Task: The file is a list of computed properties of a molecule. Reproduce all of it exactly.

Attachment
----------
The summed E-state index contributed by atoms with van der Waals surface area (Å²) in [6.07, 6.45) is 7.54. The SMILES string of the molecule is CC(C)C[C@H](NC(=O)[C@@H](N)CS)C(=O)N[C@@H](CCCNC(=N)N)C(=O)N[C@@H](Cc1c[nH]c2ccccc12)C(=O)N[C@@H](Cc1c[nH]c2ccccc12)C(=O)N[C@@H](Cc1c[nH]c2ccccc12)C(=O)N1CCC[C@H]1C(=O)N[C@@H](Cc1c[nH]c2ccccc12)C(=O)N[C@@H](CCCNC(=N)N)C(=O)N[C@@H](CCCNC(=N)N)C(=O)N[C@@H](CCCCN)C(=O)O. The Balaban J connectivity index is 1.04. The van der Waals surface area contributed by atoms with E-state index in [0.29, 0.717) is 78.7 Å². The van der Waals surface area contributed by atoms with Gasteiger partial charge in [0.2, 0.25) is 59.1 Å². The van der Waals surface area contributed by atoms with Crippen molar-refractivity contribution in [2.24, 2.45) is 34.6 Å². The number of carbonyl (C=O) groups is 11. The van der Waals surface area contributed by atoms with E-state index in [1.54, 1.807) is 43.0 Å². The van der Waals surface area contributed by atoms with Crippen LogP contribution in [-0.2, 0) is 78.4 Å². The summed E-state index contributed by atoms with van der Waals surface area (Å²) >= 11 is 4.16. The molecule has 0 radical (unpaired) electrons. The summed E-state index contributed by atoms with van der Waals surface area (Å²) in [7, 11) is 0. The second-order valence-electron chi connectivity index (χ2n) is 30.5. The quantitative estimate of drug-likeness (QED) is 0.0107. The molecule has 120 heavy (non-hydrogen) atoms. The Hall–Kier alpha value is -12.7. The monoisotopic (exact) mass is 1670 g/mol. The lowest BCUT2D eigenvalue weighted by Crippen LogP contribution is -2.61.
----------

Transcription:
The summed E-state index contributed by atoms with van der Waals surface area (Å²) in [6.07, 6.45) is 7.54. The SMILES string of the molecule is CC(C)C[C@H](NC(=O)[C@@H](N)CS)C(=O)N[C@@H](CCCNC(=N)N)C(=O)N[C@@H](Cc1c[nH]c2ccccc12)C(=O)N[C@@H](Cc1c[nH]c2ccccc12)C(=O)N[C@@H](Cc1c[nH]c2ccccc12)C(=O)N1CCC[C@H]1C(=O)N[C@@H](Cc1c[nH]c2ccccc12)C(=O)N[C@@H](CCCNC(=N)N)C(=O)N[C@@H](CCCNC(=N)N)C(=O)N[C@@H](CCCCN)C(=O)O. The Balaban J connectivity index is 1.04. The van der Waals surface area contributed by atoms with E-state index in [0.29, 0.717) is 78.7 Å². The van der Waals surface area contributed by atoms with Gasteiger partial charge in [0.2, 0.25) is 59.1 Å². The van der Waals surface area contributed by atoms with Crippen molar-refractivity contribution in [2.24, 2.45) is 34.6 Å². The number of carbonyl (C=O) groups is 11. The van der Waals surface area contributed by atoms with E-state index in [1.54, 1.807) is 43.0 Å². The van der Waals surface area contributed by atoms with Crippen LogP contribution in [-0.2, 0) is 78.4 Å². The summed E-state index contributed by atoms with van der Waals surface area (Å²) >= 11 is 4.16. The molecule has 0 radical (unpaired) electrons. The summed E-state index contributed by atoms with van der Waals surface area (Å²) in [7, 11) is 0. The second-order valence-electron chi connectivity index (χ2n) is 30.5. The quantitative estimate of drug-likeness (QED) is 0.0107. The molecule has 120 heavy (non-hydrogen) atoms. The Hall–Kier alpha value is -12.7. The monoisotopic (exact) mass is 1670 g/mol. The lowest BCUT2D eigenvalue weighted by Crippen LogP contribution is -2.61.